Part of our not-so-subtle transition from "I swear we'll jump something someday" to just straight dressage queens was prompted by a dressage clinic in which the instructor kept asking me if Courage was jumping a lot. He wasn't and I told her that. But. When I asked for clarification, she said that until he really learned to draw his hocks under him as a default instead of going inverted, jumping was just going to exacerbate the problems we were dealing with.
That makes sense to me--I'm working to counteract the effect of six years of racing on a naturally tight horse. Whenever he feels pressure, he defaults to the rigid, inverted frame he used to run away with people, which creates body soreness and a vicious cycle of tension.
So we totally stopped jumping. We were going in to winter anyways and I hate setting jumps inside. A few months back, I tried lunging him over poles and it was a total train wreck. He's never been the best at them (championship aside) and he was spinning and spooking and leaping and running inverted and all kinds of things that weren't helpful.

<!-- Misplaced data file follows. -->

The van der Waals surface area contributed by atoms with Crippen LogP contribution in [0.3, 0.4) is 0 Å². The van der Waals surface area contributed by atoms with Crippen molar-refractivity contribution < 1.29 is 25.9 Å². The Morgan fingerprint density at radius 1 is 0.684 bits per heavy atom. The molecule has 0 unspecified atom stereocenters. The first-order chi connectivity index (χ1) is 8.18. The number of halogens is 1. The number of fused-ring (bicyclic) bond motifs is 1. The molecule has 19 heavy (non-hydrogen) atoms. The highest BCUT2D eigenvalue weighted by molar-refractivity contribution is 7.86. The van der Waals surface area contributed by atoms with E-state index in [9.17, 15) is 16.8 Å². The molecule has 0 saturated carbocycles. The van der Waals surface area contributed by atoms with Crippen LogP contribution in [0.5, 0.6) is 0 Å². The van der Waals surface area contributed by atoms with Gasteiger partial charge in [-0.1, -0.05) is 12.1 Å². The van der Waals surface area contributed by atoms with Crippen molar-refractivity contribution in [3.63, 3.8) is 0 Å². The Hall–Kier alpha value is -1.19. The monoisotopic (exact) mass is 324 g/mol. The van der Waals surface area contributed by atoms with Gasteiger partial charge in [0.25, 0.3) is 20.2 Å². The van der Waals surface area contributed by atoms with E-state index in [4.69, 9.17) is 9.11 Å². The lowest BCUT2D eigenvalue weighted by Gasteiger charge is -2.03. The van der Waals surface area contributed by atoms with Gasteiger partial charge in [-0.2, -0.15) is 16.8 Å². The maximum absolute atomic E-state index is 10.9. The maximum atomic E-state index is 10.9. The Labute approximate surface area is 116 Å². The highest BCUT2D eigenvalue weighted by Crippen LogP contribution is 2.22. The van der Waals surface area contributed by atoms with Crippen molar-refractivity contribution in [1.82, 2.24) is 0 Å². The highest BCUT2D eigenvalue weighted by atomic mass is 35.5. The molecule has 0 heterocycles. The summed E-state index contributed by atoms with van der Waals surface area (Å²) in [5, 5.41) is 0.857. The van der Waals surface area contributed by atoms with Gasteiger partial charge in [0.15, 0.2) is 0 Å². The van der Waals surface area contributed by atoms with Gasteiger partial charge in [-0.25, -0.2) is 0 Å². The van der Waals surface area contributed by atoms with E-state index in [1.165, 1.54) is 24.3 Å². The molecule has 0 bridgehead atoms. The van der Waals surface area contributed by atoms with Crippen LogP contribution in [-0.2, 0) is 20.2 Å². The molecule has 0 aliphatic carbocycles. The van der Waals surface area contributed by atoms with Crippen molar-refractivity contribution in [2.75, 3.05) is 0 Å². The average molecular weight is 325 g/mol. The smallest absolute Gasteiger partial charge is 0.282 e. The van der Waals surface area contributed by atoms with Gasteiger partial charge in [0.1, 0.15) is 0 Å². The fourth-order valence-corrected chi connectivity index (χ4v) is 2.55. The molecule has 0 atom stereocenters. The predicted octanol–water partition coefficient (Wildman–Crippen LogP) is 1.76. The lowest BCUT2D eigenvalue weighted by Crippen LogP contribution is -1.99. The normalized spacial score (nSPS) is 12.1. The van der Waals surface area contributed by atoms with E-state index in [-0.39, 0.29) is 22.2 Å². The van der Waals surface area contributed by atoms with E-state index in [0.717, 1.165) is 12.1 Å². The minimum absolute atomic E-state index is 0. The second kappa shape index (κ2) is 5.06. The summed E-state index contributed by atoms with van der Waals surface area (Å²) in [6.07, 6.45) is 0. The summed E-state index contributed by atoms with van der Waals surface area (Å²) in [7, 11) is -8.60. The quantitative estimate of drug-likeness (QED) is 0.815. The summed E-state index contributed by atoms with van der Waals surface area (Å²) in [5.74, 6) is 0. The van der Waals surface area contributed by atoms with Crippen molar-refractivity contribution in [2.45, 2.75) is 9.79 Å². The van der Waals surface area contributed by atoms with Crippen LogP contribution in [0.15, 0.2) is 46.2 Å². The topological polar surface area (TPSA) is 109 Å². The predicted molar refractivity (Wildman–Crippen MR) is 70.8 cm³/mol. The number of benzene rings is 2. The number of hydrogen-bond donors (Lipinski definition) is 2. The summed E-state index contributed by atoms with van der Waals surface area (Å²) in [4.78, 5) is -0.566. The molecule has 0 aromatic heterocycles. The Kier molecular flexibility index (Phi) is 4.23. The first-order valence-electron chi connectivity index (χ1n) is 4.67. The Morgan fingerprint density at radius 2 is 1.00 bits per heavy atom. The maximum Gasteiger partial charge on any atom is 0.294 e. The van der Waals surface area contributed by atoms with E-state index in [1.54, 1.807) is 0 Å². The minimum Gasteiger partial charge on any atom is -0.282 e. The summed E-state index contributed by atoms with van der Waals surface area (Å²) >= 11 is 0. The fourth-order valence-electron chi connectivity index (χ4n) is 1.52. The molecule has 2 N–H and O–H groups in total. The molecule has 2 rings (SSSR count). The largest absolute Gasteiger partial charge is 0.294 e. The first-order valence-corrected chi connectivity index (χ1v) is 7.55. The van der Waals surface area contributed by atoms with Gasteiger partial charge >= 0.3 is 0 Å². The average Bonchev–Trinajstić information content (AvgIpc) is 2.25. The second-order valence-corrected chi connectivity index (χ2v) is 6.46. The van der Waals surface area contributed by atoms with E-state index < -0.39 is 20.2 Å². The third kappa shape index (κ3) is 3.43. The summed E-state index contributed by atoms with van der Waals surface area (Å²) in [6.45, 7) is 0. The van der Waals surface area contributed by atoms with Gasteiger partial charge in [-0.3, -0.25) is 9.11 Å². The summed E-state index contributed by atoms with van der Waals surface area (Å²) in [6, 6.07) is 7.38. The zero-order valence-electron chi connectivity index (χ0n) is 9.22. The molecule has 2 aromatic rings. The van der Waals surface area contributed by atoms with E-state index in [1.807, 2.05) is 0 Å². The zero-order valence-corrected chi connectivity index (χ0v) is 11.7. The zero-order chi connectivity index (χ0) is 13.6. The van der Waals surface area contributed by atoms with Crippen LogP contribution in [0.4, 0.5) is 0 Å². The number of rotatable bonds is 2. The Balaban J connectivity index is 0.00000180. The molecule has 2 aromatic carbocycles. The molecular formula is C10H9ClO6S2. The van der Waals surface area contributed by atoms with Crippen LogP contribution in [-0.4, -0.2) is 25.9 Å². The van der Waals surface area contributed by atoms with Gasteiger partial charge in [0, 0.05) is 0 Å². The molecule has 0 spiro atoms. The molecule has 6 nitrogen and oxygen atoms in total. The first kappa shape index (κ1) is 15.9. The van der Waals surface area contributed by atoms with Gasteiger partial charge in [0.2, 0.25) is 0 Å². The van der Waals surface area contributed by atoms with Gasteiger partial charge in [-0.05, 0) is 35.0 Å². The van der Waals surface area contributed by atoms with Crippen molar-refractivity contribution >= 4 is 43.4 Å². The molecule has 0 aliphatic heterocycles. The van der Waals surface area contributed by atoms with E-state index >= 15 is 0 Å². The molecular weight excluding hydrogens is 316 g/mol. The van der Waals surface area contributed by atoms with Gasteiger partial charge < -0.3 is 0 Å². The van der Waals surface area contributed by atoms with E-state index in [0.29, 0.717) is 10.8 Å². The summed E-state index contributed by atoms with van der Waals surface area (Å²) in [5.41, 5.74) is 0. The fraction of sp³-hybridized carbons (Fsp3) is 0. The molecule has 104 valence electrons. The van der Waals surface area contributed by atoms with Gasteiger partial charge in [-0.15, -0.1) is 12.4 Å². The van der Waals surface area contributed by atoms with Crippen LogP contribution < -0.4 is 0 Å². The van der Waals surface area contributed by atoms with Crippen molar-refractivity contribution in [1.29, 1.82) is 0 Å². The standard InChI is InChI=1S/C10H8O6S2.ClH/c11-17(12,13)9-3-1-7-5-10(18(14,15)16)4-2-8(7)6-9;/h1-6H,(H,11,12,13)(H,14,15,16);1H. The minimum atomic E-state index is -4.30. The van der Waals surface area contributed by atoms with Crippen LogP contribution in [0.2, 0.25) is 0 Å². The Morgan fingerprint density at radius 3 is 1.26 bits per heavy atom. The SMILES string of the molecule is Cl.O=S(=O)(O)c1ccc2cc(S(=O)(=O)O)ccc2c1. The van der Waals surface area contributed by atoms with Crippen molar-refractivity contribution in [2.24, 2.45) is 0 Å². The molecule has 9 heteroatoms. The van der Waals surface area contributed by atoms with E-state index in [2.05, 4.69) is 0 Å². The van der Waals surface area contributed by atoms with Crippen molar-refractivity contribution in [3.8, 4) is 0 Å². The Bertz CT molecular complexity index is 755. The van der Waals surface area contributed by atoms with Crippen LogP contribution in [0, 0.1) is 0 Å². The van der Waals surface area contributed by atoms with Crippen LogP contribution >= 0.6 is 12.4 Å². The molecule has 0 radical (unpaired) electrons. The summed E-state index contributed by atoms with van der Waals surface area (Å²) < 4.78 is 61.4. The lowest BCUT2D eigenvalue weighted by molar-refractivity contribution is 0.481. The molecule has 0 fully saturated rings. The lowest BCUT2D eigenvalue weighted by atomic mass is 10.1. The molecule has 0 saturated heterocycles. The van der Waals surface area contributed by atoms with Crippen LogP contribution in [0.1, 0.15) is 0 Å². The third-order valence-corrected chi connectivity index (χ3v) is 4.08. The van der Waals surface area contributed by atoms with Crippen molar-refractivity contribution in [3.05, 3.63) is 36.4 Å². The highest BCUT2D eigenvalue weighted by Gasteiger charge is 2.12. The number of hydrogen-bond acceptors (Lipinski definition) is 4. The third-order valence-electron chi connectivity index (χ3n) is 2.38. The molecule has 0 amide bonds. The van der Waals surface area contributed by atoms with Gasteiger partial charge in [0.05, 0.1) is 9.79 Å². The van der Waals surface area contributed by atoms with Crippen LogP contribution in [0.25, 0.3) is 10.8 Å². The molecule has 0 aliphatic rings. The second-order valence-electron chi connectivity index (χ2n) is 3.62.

But the other day, he was acting wild while we tacked up (ugh means leaping day) so I figured I might as well give him something to leap over and see how it went. Best case scenario, he'd look slightly less crazy because he was leaping things that actually existed. Worst case, well, that would involve getting fried and prancy and bad things and let's not think about it, but I'm getting more confident in my ability to read him. If it went poorly, I could just pull the poles out and pretend they never existed.
An interesting thing happened:
I mean, these are all obviously varying degrees of fails and trust me when I say he was wild enough that I had to hold on to the line with both hands for the worst of the fails or you'd have video and they'd be even funnier.
He's not just leaping and flailing and checking out. He's staying engaged with me and trying different ways of going over the poles.
That makes me excited.
It's not even really about the pole. It's about his willingness to trust me and try new things, especially things that have historically been very hard for him. Mentally and physically leaving is his default and after almost a year and a half of solid work, we have we made strides in changing that.
PS there are a few more days to submit your entry to our fail contest!!